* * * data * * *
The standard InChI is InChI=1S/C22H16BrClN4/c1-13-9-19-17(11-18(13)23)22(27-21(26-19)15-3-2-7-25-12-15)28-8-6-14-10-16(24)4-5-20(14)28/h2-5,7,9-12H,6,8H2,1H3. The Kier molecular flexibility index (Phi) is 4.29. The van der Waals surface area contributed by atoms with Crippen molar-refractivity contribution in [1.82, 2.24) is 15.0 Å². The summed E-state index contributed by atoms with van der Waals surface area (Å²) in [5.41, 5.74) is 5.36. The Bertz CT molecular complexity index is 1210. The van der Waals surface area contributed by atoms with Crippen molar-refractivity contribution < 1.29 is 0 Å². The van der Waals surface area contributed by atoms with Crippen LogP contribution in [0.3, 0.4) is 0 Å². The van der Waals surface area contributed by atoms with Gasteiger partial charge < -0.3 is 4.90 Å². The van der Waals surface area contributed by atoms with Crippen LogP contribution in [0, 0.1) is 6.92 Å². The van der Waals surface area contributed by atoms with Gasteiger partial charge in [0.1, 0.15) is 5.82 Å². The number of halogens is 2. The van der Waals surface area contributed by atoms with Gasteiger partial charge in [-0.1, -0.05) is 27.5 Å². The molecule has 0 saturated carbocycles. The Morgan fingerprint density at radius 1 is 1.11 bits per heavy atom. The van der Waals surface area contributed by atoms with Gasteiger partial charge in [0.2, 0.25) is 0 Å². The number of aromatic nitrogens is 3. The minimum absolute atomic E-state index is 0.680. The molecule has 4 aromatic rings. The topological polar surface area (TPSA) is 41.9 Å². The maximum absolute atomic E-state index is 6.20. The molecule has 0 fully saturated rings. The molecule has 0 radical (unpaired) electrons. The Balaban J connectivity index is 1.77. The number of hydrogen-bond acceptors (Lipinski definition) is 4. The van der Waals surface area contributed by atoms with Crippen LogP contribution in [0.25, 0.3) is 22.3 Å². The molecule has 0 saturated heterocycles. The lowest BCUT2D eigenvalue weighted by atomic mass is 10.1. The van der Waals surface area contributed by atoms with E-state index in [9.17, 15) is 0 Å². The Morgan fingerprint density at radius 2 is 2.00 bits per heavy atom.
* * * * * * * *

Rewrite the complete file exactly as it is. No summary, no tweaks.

The standard InChI is InChI=1S/C22H16BrClN4/c1-13-9-19-17(11-18(13)23)22(27-21(26-19)15-3-2-7-25-12-15)28-8-6-14-10-16(24)4-5-20(14)28/h2-5,7,9-12H,6,8H2,1H3. The Kier molecular flexibility index (Phi) is 4.29. The van der Waals surface area contributed by atoms with Crippen molar-refractivity contribution in [1.82, 2.24) is 15.0 Å². The summed E-state index contributed by atoms with van der Waals surface area (Å²) in [5.41, 5.74) is 5.36. The Bertz CT molecular complexity index is 1210. The van der Waals surface area contributed by atoms with Crippen molar-refractivity contribution < 1.29 is 0 Å². The van der Waals surface area contributed by atoms with Crippen LogP contribution in [0.3, 0.4) is 0 Å². The van der Waals surface area contributed by atoms with Gasteiger partial charge < -0.3 is 4.90 Å². The van der Waals surface area contributed by atoms with Crippen LogP contribution in [0, 0.1) is 6.92 Å². The van der Waals surface area contributed by atoms with Gasteiger partial charge in [0.1, 0.15) is 5.82 Å². The number of halogens is 2. The van der Waals surface area contributed by atoms with Gasteiger partial charge in [-0.1, -0.05) is 27.5 Å². The molecule has 0 saturated carbocycles. The Morgan fingerprint density at radius 1 is 1.11 bits per heavy atom. The van der Waals surface area contributed by atoms with Gasteiger partial charge in [0.2, 0.25) is 0 Å². The number of aromatic nitrogens is 3. The minimum absolute atomic E-state index is 0.680. The molecule has 4 aromatic rings. The topological polar surface area (TPSA) is 41.9 Å². The maximum absolute atomic E-state index is 6.20. The molecule has 0 fully saturated rings. The molecule has 0 radical (unpaired) electrons. The Balaban J connectivity index is 1.77. The number of hydrogen-bond acceptors (Lipinski definition) is 4. The van der Waals surface area contributed by atoms with Crippen LogP contribution in [0.25, 0.3) is 22.3 Å². The molecule has 0 saturated heterocycles. The lowest BCUT2D eigenvalue weighted by atomic mass is 10.1. The van der Waals surface area contributed by atoms with E-state index in [9.17, 15) is 0 Å². The Morgan fingerprint density at radius 2 is 2.00 bits per heavy atom.